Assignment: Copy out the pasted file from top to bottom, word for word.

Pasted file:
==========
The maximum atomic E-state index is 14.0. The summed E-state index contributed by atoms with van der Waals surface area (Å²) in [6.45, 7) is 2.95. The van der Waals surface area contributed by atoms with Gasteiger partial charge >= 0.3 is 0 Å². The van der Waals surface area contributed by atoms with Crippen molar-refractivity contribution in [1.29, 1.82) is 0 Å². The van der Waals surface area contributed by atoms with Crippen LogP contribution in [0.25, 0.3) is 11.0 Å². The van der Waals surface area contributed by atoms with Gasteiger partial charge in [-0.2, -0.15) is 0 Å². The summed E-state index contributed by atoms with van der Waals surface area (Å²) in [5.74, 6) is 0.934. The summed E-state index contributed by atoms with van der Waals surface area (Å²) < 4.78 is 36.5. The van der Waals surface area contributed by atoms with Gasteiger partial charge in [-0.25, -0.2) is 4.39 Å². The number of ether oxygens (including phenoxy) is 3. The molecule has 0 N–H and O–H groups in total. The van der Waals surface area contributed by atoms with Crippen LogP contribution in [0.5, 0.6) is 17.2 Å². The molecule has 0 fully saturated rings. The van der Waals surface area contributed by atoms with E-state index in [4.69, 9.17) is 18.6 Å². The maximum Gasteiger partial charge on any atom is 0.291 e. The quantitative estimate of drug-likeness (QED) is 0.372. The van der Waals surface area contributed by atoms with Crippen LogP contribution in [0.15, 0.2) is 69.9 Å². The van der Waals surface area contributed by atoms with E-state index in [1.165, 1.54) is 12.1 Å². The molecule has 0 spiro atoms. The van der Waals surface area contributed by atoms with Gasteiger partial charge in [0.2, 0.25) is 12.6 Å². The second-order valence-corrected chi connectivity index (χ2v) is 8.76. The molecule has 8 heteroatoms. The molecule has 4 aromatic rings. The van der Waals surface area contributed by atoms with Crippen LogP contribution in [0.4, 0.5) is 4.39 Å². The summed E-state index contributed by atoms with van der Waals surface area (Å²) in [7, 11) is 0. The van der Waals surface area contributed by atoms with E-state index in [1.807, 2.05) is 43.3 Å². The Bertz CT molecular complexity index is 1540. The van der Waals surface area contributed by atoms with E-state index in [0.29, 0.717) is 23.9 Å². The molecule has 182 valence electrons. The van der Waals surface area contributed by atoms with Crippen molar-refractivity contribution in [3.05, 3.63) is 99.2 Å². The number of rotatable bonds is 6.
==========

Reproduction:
The maximum atomic E-state index is 14.0. The summed E-state index contributed by atoms with van der Waals surface area (Å²) in [6.45, 7) is 2.95. The van der Waals surface area contributed by atoms with Gasteiger partial charge >= 0.3 is 0 Å². The van der Waals surface area contributed by atoms with Crippen molar-refractivity contribution in [1.29, 1.82) is 0 Å². The van der Waals surface area contributed by atoms with Crippen LogP contribution in [0.25, 0.3) is 11.0 Å². The van der Waals surface area contributed by atoms with Gasteiger partial charge in [-0.2, -0.15) is 0 Å². The summed E-state index contributed by atoms with van der Waals surface area (Å²) in [5.74, 6) is 0.934. The summed E-state index contributed by atoms with van der Waals surface area (Å²) < 4.78 is 36.5. The van der Waals surface area contributed by atoms with Gasteiger partial charge in [-0.25, -0.2) is 4.39 Å². The number of ether oxygens (including phenoxy) is 3. The molecule has 0 N–H and O–H groups in total. The van der Waals surface area contributed by atoms with Crippen LogP contribution in [0.5, 0.6) is 17.2 Å². The molecule has 0 fully saturated rings. The van der Waals surface area contributed by atoms with E-state index in [4.69, 9.17) is 18.6 Å². The maximum Gasteiger partial charge on any atom is 0.291 e. The quantitative estimate of drug-likeness (QED) is 0.372. The van der Waals surface area contributed by atoms with Crippen LogP contribution in [0.15, 0.2) is 69.9 Å². The van der Waals surface area contributed by atoms with E-state index in [1.165, 1.54) is 12.1 Å². The molecule has 0 spiro atoms. The van der Waals surface area contributed by atoms with Gasteiger partial charge in [0.2, 0.25) is 12.6 Å². The second-order valence-corrected chi connectivity index (χ2v) is 8.76. The molecule has 8 heteroatoms. The molecule has 4 aromatic rings. The van der Waals surface area contributed by atoms with Crippen LogP contribution in [0.4, 0.5) is 4.39 Å². The summed E-state index contributed by atoms with van der Waals surface area (Å²) in [7, 11) is 0. The van der Waals surface area contributed by atoms with E-state index in [1.807, 2.05) is 43.3 Å². The Bertz CT molecular complexity index is 1540. The van der Waals surface area contributed by atoms with E-state index in [0.29, 0.717) is 23.9 Å². The molecule has 182 valence electrons. The van der Waals surface area contributed by atoms with Crippen molar-refractivity contribution in [3.05, 3.63) is 99.2 Å². The number of rotatable bonds is 6.